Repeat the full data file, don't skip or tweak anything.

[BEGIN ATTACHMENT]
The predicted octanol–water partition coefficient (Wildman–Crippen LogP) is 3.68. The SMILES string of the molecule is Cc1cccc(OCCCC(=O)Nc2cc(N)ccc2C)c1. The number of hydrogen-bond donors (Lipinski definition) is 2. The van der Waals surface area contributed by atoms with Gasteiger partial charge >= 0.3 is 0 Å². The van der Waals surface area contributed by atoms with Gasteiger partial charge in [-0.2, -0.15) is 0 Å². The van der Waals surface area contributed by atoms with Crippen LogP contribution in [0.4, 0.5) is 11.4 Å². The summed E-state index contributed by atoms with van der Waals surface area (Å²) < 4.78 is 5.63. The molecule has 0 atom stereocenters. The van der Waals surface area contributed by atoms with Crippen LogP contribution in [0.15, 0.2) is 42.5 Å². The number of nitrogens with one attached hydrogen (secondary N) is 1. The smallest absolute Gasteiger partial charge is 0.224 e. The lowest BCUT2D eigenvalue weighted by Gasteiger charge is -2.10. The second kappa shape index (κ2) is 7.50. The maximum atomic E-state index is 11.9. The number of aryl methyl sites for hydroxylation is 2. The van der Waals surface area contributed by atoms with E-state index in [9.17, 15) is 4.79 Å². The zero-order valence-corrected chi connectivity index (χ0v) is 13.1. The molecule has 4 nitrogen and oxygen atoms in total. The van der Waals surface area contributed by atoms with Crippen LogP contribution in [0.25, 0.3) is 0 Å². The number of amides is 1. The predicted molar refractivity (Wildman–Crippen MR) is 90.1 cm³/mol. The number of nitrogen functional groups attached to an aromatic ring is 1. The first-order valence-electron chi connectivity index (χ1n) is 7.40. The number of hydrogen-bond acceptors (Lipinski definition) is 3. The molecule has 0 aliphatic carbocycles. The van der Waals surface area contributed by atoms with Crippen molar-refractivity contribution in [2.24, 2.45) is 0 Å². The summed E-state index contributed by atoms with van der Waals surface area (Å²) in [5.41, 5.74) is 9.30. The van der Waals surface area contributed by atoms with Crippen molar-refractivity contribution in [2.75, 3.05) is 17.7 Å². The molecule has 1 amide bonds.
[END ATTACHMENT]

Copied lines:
The predicted octanol–water partition coefficient (Wildman–Crippen LogP) is 3.68. The SMILES string of the molecule is Cc1cccc(OCCCC(=O)Nc2cc(N)ccc2C)c1. The number of hydrogen-bond donors (Lipinski definition) is 2. The van der Waals surface area contributed by atoms with Gasteiger partial charge >= 0.3 is 0 Å². The van der Waals surface area contributed by atoms with Gasteiger partial charge in [-0.2, -0.15) is 0 Å². The van der Waals surface area contributed by atoms with Crippen LogP contribution in [0.4, 0.5) is 11.4 Å². The summed E-state index contributed by atoms with van der Waals surface area (Å²) < 4.78 is 5.63. The molecule has 0 atom stereocenters. The van der Waals surface area contributed by atoms with Crippen LogP contribution in [0.15, 0.2) is 42.5 Å². The number of nitrogens with one attached hydrogen (secondary N) is 1. The smallest absolute Gasteiger partial charge is 0.224 e. The lowest BCUT2D eigenvalue weighted by Gasteiger charge is -2.10. The second kappa shape index (κ2) is 7.50. The maximum atomic E-state index is 11.9. The number of aryl methyl sites for hydroxylation is 2. The van der Waals surface area contributed by atoms with E-state index in [9.17, 15) is 4.79 Å². The zero-order valence-corrected chi connectivity index (χ0v) is 13.1. The molecule has 4 nitrogen and oxygen atoms in total. The van der Waals surface area contributed by atoms with Crippen LogP contribution in [0.25, 0.3) is 0 Å². The number of amides is 1. The predicted molar refractivity (Wildman–Crippen MR) is 90.1 cm³/mol. The number of nitrogen functional groups attached to an aromatic ring is 1. The first-order valence-electron chi connectivity index (χ1n) is 7.40. The number of hydrogen-bond acceptors (Lipinski definition) is 3. The molecule has 0 aliphatic carbocycles. The van der Waals surface area contributed by atoms with Crippen molar-refractivity contribution in [2.24, 2.45) is 0 Å². The summed E-state index contributed by atoms with van der Waals surface area (Å²) in [5.41, 5.74) is 9.30. The van der Waals surface area contributed by atoms with Crippen molar-refractivity contribution in [2.75, 3.05) is 17.7 Å². The molecule has 1 amide bonds.